Flower Guide: The Poinsettia

Poinsettia History

In order to fully understand or appreciate this plant, it is helpful to take a look at where did the poinsettia come from. The poinsettia is native to Central America, near southern Mexico. It was introduced to the U.S. in 1828 and got its name from Joel Roberts Poinsett. Poinsett was the first U.S. Ambassador to Mexico with a passion for botany. Upon discovering this shrub, he became so enchanted with its bright red blooms that he sent several plants back to his home in Greenville, S.C. in 1825 The poinsettia is not a poisonous plant. Research has proven that the poinsettia is not lethal to humans or pets unless eaten in extremely large amounts. However, your poinsettia and all other houseplants should be kept out of the reach of small children and pets, since varying degrees of discomfort may be experienced if plant parts are ingested. The poinsettia, a member of the Euphorbia family, and is the number 1 potted plant sold in the United States. And, that’s over a very small 6 week window! National Poinsettia Day is celebrated on December 12.

Taking Care of your Poinsettia

With proper care, your poinsettia will last through the holiday season and right into late winter. Play close attention to the following tips:
• Place in a room where there is bright natural light but not where the sun will shine directly on the plant.
• Keep the plant away from locations where it will receive hot or cold draughts.
• Place the plant high enough to be out of reach of unmonitored children and pets.
• Set the plant in a water-proof container to protect your furniture.
• Water the plant thoroughly when the soil surface is dry to the touch. Discard any excess water which remains in the saucer after 10 minutes.
• The bright color of the bracts will remain longer if temperatures do not exceed 22°C.


Re-flowering Your Poinsettia                                                                                                                                                                                                    If you cannot bear to throw your poinsettia out when it is finished providing color, you may want to try your hand at re-flowering your poinsettia next year.


-Full bloom. 

-Water as needed. 


-Color fades.

-Keep near sunny window and fertilize when new growth appears.

-Cut back stems to about 20 cm.


-Repot if necessary. 

-Fertilize with a balanced formula 20-20-20. 

-Continue to water when dry to touch. 

-Move outside if temperatures do not fall below 10°C.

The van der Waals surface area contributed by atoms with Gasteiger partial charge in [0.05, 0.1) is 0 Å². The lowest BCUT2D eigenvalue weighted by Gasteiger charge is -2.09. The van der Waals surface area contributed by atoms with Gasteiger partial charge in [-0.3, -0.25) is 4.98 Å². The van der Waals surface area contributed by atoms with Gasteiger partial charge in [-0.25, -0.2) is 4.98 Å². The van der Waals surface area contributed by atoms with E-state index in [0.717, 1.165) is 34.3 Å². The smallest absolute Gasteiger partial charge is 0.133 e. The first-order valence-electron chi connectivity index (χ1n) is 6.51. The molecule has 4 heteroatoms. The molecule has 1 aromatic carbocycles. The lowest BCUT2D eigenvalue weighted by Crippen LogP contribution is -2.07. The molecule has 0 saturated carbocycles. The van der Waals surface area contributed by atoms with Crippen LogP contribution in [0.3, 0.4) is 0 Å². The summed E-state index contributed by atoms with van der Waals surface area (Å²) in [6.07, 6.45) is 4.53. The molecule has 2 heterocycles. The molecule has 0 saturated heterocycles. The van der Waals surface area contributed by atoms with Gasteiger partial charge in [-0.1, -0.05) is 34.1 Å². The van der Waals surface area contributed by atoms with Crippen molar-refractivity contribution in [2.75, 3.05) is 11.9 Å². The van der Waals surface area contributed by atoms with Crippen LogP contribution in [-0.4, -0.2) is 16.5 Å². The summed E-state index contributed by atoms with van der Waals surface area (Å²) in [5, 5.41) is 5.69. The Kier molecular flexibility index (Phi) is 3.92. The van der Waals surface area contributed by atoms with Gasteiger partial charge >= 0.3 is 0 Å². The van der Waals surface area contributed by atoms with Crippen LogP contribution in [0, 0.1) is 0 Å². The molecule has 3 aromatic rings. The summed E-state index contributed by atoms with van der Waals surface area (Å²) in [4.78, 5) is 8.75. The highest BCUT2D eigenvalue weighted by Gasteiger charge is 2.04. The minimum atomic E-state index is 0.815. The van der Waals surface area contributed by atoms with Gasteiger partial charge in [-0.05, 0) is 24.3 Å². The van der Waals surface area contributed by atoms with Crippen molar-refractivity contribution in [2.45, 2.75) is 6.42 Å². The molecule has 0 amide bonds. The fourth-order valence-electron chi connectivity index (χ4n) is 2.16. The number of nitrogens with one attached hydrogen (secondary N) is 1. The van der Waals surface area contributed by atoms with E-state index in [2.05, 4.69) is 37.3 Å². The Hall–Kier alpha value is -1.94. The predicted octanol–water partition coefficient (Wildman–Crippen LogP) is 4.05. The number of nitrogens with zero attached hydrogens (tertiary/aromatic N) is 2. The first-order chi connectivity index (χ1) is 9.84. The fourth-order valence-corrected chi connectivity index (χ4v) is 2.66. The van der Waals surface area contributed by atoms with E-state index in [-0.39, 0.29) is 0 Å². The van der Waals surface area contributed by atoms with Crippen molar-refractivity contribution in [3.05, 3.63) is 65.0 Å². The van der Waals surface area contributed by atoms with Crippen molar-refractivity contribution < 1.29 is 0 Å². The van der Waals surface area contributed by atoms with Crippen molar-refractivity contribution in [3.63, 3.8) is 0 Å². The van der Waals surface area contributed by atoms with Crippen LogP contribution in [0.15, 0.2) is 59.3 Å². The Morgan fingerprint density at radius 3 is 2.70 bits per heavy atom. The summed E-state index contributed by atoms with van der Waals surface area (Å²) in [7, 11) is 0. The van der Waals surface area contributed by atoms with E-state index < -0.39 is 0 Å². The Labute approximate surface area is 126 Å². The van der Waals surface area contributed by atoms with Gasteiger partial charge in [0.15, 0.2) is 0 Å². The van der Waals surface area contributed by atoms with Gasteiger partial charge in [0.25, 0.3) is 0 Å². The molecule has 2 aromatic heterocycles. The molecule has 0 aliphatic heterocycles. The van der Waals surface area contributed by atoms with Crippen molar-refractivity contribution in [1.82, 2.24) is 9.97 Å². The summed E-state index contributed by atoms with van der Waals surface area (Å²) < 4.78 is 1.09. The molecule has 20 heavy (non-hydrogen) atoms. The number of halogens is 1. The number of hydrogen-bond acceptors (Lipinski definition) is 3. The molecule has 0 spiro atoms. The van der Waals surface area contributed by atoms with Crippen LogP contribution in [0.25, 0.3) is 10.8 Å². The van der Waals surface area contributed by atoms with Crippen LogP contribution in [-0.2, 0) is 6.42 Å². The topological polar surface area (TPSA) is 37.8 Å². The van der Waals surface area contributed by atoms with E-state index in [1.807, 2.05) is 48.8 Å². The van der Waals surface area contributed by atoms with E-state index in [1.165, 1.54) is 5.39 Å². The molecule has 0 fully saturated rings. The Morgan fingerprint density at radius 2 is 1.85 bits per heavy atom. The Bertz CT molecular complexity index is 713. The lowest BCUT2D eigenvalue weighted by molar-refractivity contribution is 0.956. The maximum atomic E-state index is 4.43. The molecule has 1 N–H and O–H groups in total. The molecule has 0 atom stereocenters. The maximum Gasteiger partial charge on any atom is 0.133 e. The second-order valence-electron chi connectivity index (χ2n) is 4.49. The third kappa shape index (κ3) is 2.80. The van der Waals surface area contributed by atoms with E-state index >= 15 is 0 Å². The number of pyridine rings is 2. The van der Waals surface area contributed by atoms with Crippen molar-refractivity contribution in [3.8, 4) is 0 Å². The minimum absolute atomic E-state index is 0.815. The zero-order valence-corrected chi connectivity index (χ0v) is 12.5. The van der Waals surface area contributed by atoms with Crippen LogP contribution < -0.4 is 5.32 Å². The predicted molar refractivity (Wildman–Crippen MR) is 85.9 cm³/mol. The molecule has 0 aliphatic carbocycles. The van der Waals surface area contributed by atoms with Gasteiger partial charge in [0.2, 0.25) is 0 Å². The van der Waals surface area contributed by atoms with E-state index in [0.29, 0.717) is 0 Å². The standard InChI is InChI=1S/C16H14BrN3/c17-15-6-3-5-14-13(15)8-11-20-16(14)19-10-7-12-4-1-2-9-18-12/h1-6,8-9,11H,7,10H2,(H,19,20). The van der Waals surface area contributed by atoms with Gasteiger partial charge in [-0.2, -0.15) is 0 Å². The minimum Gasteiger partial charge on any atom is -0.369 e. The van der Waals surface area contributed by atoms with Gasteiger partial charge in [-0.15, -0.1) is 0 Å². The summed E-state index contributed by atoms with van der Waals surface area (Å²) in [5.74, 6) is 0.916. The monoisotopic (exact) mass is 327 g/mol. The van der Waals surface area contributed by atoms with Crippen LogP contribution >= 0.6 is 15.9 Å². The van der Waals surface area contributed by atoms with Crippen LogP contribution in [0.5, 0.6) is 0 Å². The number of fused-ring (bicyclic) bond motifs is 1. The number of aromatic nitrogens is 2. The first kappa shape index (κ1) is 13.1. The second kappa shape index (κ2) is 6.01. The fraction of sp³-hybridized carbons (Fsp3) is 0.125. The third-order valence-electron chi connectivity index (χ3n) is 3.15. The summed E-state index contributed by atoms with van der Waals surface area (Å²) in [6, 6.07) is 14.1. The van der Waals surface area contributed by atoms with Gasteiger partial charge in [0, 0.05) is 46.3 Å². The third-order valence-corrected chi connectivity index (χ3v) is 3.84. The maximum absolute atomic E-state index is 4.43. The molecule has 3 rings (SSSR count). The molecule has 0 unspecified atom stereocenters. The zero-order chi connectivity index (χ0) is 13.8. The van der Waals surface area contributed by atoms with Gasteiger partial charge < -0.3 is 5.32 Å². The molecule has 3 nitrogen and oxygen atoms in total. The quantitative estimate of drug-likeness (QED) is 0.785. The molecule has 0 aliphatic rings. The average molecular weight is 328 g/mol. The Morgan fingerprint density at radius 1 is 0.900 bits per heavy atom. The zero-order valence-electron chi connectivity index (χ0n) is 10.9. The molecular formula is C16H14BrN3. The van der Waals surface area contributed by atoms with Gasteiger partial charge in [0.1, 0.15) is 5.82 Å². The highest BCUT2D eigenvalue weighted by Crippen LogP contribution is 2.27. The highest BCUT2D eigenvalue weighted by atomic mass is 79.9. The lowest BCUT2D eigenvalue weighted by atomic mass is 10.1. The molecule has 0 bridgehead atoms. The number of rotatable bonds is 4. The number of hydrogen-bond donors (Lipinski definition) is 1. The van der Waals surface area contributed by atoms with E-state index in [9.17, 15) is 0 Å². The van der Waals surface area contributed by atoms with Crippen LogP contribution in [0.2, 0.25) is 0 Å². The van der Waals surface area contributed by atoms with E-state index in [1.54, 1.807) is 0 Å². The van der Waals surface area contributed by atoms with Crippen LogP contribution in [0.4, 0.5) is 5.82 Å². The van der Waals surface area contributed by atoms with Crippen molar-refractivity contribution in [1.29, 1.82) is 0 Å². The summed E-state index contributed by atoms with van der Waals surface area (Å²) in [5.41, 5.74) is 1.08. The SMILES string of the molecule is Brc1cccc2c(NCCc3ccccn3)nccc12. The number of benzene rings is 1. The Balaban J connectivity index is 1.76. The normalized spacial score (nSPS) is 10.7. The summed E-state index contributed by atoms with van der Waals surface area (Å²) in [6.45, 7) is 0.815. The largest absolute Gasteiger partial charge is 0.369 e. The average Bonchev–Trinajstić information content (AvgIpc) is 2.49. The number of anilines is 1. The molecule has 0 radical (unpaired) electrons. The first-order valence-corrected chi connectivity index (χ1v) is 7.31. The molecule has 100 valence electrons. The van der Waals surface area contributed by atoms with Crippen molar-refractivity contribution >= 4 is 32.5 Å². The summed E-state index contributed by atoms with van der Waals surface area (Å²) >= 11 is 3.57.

-Place in light shade.

Late August

-Take inside. 

-Cut stems back, leaving three or four leaves per shoot.

-Sunny window.

-Water and fertilize as needed.

Sept. 20 'til December 1

-Keep in light only from 8 a.m. to 5 p.m.

-Put in dark (NO LIGHTS) 5 p.m. to 8 a.m.



Remember the key to success: Follow the strict light/dark instructions carefully.


What Makes Poinsettias Turn Red?
Many people wonder what makes poinsettias turn red. It is actually the plant’s leaves that provide its color through a process called photoperiodism. This process, in response to certain amounts of light or lack thereof, turns the leaves from green to red (or pink, white, and other shade variations). What most people mistake as flowers in fact specialized leaves, or bracts. The small yellow flowers are found in the center of the leaf branches.

How to Make Poinsettia’s Turn Red
In order to get a poinsettia plant to turn red, you need to eliminate its light. Flower formation is actually triggered by periods of darkness. During the day, poinsettia plants require as much bright light as possible in order to absorb enough energy for color production. At night, however, poinsettia plants must not receive any light for at least 12 hours. Therefore, it may be necessary to place plants in a dark closet or cover with cardboard boxes.

It’s important to pinpoint the possible cause in the event that your poinsettia plant leaves are falling off, as in some cases, this can be easily fixed. Environmental factors, such as warm, dry conditions, are most often the reason for leaf drop. Stress can also be a factor. Keep the plant in a cool, draft-free area and provide plenty of water. If all else fails, the plant may need to be discarded. Now that you know how to you take care of poinsettias you can keep these lovely plants year round. With proper poinsettia plant care, they will give you many years of beauty.



Poinsettia Facts

-Poinsettias are native to southern Mexico and Guatemala, where they are a perennial shrub that can grow as large as 10 feet tall.

-The Aztecs called the poinsettia Cuetlayochitl.

-Poinsettias are part of the Euphorbiaceae family. Many plants in this family ooze a milky sap.

-Most people think the showy colored leaves of the poinsettia are the flowers, but are actually colored bracts. The flowers or cyathia of the poinsettia are in the center of the colorful bracts.

-Poinsettias are not poisonous. However, it is not intended for human and animal consumption.

-By an Act of Congress, December 12th was set aside as National Poinsettia Day. The date marks the death in 1851 of Joel Roberts Poinsett, who is credited with introducing the native Mexican plant to the United States.

-There are over 100 varieties of poinsettias available.

-Seventy-four percent of Americans still prefer red poinsettias.

-Poinsettias are the best selling potted plant in the United States.


Order a lovely Poinsettia plant today for your home or office!

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